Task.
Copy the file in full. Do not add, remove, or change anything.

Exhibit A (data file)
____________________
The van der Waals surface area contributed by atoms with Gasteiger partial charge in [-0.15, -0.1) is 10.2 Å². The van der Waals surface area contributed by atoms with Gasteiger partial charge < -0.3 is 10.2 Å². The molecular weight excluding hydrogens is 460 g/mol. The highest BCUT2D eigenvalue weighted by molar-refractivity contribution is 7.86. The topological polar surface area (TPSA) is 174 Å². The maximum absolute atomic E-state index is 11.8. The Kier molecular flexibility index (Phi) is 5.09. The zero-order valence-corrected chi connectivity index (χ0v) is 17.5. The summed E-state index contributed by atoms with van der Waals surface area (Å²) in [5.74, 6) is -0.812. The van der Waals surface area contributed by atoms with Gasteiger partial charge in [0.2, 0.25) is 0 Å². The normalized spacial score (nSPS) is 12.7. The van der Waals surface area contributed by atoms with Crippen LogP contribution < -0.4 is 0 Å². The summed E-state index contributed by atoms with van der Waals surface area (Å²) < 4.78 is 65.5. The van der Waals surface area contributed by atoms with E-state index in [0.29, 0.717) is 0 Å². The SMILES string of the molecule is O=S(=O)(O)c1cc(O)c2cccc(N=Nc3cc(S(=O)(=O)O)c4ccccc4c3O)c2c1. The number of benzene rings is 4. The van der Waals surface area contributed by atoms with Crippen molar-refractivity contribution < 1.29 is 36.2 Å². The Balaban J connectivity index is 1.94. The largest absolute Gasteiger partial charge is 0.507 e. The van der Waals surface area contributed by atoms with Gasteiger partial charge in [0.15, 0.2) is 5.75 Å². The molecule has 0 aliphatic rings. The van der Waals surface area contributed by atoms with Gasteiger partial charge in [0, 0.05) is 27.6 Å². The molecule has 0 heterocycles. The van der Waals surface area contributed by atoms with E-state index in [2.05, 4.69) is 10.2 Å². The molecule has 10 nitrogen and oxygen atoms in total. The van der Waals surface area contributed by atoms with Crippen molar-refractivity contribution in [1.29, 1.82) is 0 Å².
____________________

The van der Waals surface area contributed by atoms with Gasteiger partial charge in [-0.15, -0.1) is 10.2 Å². The van der Waals surface area contributed by atoms with Gasteiger partial charge < -0.3 is 10.2 Å². The molecular weight excluding hydrogens is 460 g/mol. The highest BCUT2D eigenvalue weighted by molar-refractivity contribution is 7.86. The topological polar surface area (TPSA) is 174 Å². The maximum absolute atomic E-state index is 11.8. The Kier molecular flexibility index (Phi) is 5.09. The zero-order valence-corrected chi connectivity index (χ0v) is 17.5. The summed E-state index contributed by atoms with van der Waals surface area (Å²) in [5.74, 6) is -0.812. The van der Waals surface area contributed by atoms with Gasteiger partial charge in [0.2, 0.25) is 0 Å². The normalized spacial score (nSPS) is 12.7. The van der Waals surface area contributed by atoms with Crippen LogP contribution < -0.4 is 0 Å². The summed E-state index contributed by atoms with van der Waals surface area (Å²) < 4.78 is 65.5. The van der Waals surface area contributed by atoms with E-state index in [0.29, 0.717) is 0 Å². The SMILES string of the molecule is O=S(=O)(O)c1cc(O)c2cccc(N=Nc3cc(S(=O)(=O)O)c4ccccc4c3O)c2c1. The number of benzene rings is 4. The van der Waals surface area contributed by atoms with Crippen molar-refractivity contribution < 1.29 is 36.2 Å². The Balaban J connectivity index is 1.94. The largest absolute Gasteiger partial charge is 0.507 e. The van der Waals surface area contributed by atoms with Gasteiger partial charge in [0.15, 0.2) is 5.75 Å². The molecule has 0 aliphatic rings. The van der Waals surface area contributed by atoms with Gasteiger partial charge in [0, 0.05) is 27.6 Å². The molecule has 0 heterocycles. The van der Waals surface area contributed by atoms with E-state index in [2.05, 4.69) is 10.2 Å². The molecule has 10 nitrogen and oxygen atoms in total. The van der Waals surface area contributed by atoms with Crippen molar-refractivity contribution in [1.29, 1.82) is 0 Å².